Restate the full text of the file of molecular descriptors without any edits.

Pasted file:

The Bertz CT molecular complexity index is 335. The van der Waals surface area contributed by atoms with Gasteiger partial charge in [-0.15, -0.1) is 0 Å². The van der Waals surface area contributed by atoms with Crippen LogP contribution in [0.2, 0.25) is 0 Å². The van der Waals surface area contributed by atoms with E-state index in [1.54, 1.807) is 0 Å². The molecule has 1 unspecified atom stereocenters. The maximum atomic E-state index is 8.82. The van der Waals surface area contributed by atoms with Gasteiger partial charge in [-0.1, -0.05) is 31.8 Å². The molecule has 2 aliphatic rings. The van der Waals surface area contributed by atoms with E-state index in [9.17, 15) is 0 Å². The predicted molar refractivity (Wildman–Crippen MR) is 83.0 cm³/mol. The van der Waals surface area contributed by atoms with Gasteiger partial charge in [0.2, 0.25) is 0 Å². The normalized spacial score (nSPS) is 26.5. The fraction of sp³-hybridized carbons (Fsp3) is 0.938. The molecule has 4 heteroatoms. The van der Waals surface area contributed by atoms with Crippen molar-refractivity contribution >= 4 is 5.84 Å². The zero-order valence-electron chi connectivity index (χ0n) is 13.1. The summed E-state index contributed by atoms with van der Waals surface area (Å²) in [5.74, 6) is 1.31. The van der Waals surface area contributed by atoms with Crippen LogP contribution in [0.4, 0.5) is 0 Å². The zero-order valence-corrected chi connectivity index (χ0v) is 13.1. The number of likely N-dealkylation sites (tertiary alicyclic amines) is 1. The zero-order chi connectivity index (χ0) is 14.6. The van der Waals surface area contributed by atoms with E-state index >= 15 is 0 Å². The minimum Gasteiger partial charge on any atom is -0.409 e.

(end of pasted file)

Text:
The Bertz CT molecular complexity index is 335. The van der Waals surface area contributed by atoms with Gasteiger partial charge in [-0.15, -0.1) is 0 Å². The van der Waals surface area contributed by atoms with Crippen LogP contribution in [0.2, 0.25) is 0 Å². The van der Waals surface area contributed by atoms with E-state index in [1.54, 1.807) is 0 Å². The molecule has 1 unspecified atom stereocenters. The maximum atomic E-state index is 8.82. The van der Waals surface area contributed by atoms with Gasteiger partial charge in [-0.1, -0.05) is 31.8 Å². The molecule has 2 aliphatic rings. The van der Waals surface area contributed by atoms with E-state index in [9.17, 15) is 0 Å². The predicted molar refractivity (Wildman–Crippen MR) is 83.0 cm³/mol. The van der Waals surface area contributed by atoms with Gasteiger partial charge in [0.2, 0.25) is 0 Å². The normalized spacial score (nSPS) is 26.5. The fraction of sp³-hybridized carbons (Fsp3) is 0.938. The molecule has 4 heteroatoms. The van der Waals surface area contributed by atoms with Crippen molar-refractivity contribution >= 4 is 5.84 Å². The zero-order valence-electron chi connectivity index (χ0n) is 13.1. The summed E-state index contributed by atoms with van der Waals surface area (Å²) in [5.74, 6) is 1.31. The van der Waals surface area contributed by atoms with Crippen LogP contribution in [0.4, 0.5) is 0 Å². The zero-order valence-corrected chi connectivity index (χ0v) is 13.1. The number of likely N-dealkylation sites (tertiary alicyclic amines) is 1. The zero-order chi connectivity index (χ0) is 14.6. The van der Waals surface area contributed by atoms with E-state index >= 15 is 0 Å². The minimum Gasteiger partial charge on any atom is -0.409 e.